The Church Of Me
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Kissing in the churchyard, I know a righteous woman

Monday, October 23, 2006
PICK OF THE POPS

A brief explanation is in order; firstly of the
programme, which used to be the BBC’s main singles chart rundown show. Presented by Alan Freeman, the original series ran from 1962-72, following which it was succeeded by the Solid Gold Sixty show and subsequent variations on the basic Top 40 countdown model. The name was then revived in the ‘80s, firstly on Capital Radio and then on Radio 2, the show’s aim now being to count down a Top 20 from that particular week in a previous year.

Currently the programme is broadcast on BBC Radio 2 on Sunday afternoons, between 3:30-5:00 pm, and hosted by Dale Winton. In most ways Winton is the ideal choice of compere for Pick Of The Pops in 2006; active as a DJ and mainstream radio and TV broadcaster since the ‘70s, he is extremely camp but does not need to remember Sontag’s dictum that camp has to take itself with absolute seriousness. Given my own dismal memories of Radio 1 in my youth, a world of feeble fantasy where every record was great, Winton is just about the only broadcaster who could tell me that every record IS great, and I’d believe his sincerity, even if I didn’t agree with his opinions.

In May this year I began an impromptu weekly rolling thread on ILM analysing the Top 20 featured on that Sunday’s edition. It must be emphasised that the first 30 of the programme’s 90 minutes are devoted to climbers and new entries from lower down in that week’s Top 40, together with new releases (the choice is usually and commendably unpredictable) and a track from that week’s number one album. But I confine myself, on the grounds of spurious historical objectivity (because I want to look at history as it actually happens), to the show’s remaining hour, which counts down the Top 20. Unless the chart is taken from the very early sixties, where singles were so short that twenty could easily fit into an hour, the Top 20 is not played in full, though the top ten usually is, provided there is no Gary Glitter record present.

I enjoyed writing on that thread; it was an opportunity to experiment with opinions and ideas in a way which didn’t quite fit in with CoM, and it was also something of an oasis in the increasingly feral world of ILM, a throwback, even, to the forum’s earlier and more pleasant days.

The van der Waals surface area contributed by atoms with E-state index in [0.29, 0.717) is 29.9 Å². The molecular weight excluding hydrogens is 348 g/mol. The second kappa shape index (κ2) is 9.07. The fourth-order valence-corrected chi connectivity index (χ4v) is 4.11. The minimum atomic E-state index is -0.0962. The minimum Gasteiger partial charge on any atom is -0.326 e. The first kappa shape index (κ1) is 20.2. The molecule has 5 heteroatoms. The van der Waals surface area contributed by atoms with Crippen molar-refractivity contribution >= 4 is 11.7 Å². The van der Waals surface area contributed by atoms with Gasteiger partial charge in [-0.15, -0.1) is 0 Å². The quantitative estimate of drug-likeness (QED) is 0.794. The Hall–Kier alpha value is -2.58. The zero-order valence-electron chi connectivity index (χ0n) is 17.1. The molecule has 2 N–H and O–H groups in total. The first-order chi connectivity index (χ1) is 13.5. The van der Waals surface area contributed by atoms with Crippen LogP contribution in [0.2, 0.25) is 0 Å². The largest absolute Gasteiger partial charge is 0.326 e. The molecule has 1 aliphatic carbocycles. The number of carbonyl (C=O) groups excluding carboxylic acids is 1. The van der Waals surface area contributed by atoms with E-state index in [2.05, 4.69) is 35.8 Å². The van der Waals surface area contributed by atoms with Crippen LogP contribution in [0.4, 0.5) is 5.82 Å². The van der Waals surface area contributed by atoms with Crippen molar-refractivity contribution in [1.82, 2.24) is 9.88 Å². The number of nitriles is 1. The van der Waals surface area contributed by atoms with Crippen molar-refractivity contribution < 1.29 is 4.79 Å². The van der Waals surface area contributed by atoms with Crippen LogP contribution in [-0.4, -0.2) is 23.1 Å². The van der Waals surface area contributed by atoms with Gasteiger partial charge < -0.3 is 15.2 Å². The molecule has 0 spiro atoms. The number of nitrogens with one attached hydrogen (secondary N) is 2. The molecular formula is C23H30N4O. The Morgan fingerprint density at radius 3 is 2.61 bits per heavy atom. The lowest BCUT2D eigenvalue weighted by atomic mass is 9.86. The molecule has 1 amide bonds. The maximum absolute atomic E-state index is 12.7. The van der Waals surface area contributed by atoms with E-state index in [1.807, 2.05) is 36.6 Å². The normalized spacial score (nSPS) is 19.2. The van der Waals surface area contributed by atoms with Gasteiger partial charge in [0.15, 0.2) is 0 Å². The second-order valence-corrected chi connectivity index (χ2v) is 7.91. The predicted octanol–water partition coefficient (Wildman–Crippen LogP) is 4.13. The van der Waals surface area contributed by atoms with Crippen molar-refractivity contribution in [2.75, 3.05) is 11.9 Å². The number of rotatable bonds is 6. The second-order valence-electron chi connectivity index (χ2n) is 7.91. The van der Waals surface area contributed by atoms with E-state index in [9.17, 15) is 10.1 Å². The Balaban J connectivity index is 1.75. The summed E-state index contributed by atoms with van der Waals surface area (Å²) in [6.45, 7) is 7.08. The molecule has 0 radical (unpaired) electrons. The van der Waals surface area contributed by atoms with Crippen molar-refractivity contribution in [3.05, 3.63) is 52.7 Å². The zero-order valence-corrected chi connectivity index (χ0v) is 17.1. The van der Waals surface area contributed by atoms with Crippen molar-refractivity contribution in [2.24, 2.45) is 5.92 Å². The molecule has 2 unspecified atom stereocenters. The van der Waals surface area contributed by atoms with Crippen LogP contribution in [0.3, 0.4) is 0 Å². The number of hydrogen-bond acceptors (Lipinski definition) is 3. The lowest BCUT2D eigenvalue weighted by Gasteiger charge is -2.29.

However, as of this week I am transferring my weekly POTP observations to CoM. I had hoped to be able to avoid doing so, since among other things it precludes worthwhile and friendly commentary from friendly readers. I have felt compelled to move it off ILM, partly because of the increasingly unreliable ILM server, which at present is crashing on average about once a week, and irritatingly usually on Mondays.

But far more importantly, as demonstrated by this extremely sad farrago, I have recently felt less and less compelled to post anything on ILM; the board seems to be drowning under a tsunami of careerist trolls, fevered egos, sociopathic inadequates and assorted other malcontents and bullies with bipolar free passes to whom the board moderators appear unwilling or unable to apply even basic regulation, monitoring or discipline, which makes me reluctant even to look at New Answers, a pre-emptive weary yawn anticipating (usually correctly) the ill-conceived drivel that each thread is likely to provoke. After due deliberation I’ve decided that I’m not prepared to throw gallons of effort and resources into compiling this stuff on a weekly basis only to watch them being trashed by vultures (and all for free, too! I wonder how dramatically the standard of posts on ILM would improve if posters were charged for each post they made). My life is pretty damn good at the moment, and there is no space in it for this kind of unnecessary stress. Similarly this is why I am not opening the comments boxes on CoM; the brief experiment in doing so on Koons proved that all such things are likely to be overrun by spammers and trolls sooner rather than later.

This week, POTP featured the Top 20 of the week ending 25 October 1980 – 1980 again, so soon after Brighton Pier! Is time speeding by? I hope so, since this means that January isn’t far away. In the meantime, let us look at the following list with the kind of resignation which accompanies the cast iron belief that the only way in which human beings aren’t going to finish by tearing each other up towards extinction is to treat each other with a basic level of respect.

20. Air Supply – All Out Of Love
The only major British hit for the Australian Billboard Hot 100 perennials; soapy, portentous balladry which I’m sure whoever wins this year’s X-Factor will be roped in to cover.

19. Adam & the Ants – Dog Eat Dog
The beginning of time; up from the previous week’s 37 after one of the most extraordinary performances ever to be witnessed on Top Of The Pops, and which would most likely be banned now under health and safety regulations; theatrical, pilfering and profound, it felt as though this rock and roll thing was new once again. And from, of all people, Adam and the Ants, turning McLaren’s Burundi model back on him and demonstrating a far greater understanding of the pop. “For Your Love” via Barry, Morricone, Glitter, Roxy and the Roxy. Still sounds mindbendingly new.

18. Thin Lizzy – Killer On The Loose
17. Linx – You’re Lying
16. Black Slate – Amigo